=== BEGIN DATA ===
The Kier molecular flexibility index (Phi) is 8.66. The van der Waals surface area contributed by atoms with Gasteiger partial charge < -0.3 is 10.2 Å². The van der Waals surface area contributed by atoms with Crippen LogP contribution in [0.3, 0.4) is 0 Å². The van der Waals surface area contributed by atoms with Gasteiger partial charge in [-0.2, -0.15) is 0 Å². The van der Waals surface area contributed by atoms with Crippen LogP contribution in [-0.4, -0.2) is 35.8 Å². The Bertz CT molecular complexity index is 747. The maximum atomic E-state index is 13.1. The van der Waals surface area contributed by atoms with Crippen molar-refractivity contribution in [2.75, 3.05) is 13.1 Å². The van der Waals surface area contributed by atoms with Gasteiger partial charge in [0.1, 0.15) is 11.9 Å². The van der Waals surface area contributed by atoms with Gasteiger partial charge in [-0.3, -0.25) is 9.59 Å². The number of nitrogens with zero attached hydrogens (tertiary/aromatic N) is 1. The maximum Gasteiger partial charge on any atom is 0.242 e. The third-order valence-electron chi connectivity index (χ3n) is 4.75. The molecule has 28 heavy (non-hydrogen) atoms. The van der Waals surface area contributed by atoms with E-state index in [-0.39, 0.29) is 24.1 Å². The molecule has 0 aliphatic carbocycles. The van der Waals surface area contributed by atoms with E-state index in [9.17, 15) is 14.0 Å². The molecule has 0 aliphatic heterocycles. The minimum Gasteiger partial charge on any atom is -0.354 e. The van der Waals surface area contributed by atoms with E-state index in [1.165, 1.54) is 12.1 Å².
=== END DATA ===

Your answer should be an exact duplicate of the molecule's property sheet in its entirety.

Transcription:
The Kier molecular flexibility index (Phi) is 8.66. The van der Waals surface area contributed by atoms with Gasteiger partial charge < -0.3 is 10.2 Å². The van der Waals surface area contributed by atoms with Crippen LogP contribution in [0.3, 0.4) is 0 Å². The van der Waals surface area contributed by atoms with Gasteiger partial charge in [-0.2, -0.15) is 0 Å². The van der Waals surface area contributed by atoms with Crippen LogP contribution in [-0.4, -0.2) is 35.8 Å². The Bertz CT molecular complexity index is 747. The maximum atomic E-state index is 13.1. The van der Waals surface area contributed by atoms with Crippen molar-refractivity contribution in [2.75, 3.05) is 13.1 Å². The van der Waals surface area contributed by atoms with Gasteiger partial charge in [0.1, 0.15) is 11.9 Å². The van der Waals surface area contributed by atoms with Gasteiger partial charge in [-0.3, -0.25) is 9.59 Å². The number of nitrogens with zero attached hydrogens (tertiary/aromatic N) is 1. The maximum Gasteiger partial charge on any atom is 0.242 e. The third-order valence-electron chi connectivity index (χ3n) is 4.75. The molecule has 28 heavy (non-hydrogen) atoms. The van der Waals surface area contributed by atoms with E-state index in [-0.39, 0.29) is 24.1 Å². The molecule has 0 aliphatic carbocycles. The van der Waals surface area contributed by atoms with E-state index in [9.17, 15) is 14.0 Å². The molecule has 0 aliphatic heterocycles. The minimum Gasteiger partial charge on any atom is -0.354 e. The van der Waals surface area contributed by atoms with E-state index in [1.165, 1.54) is 12.1 Å².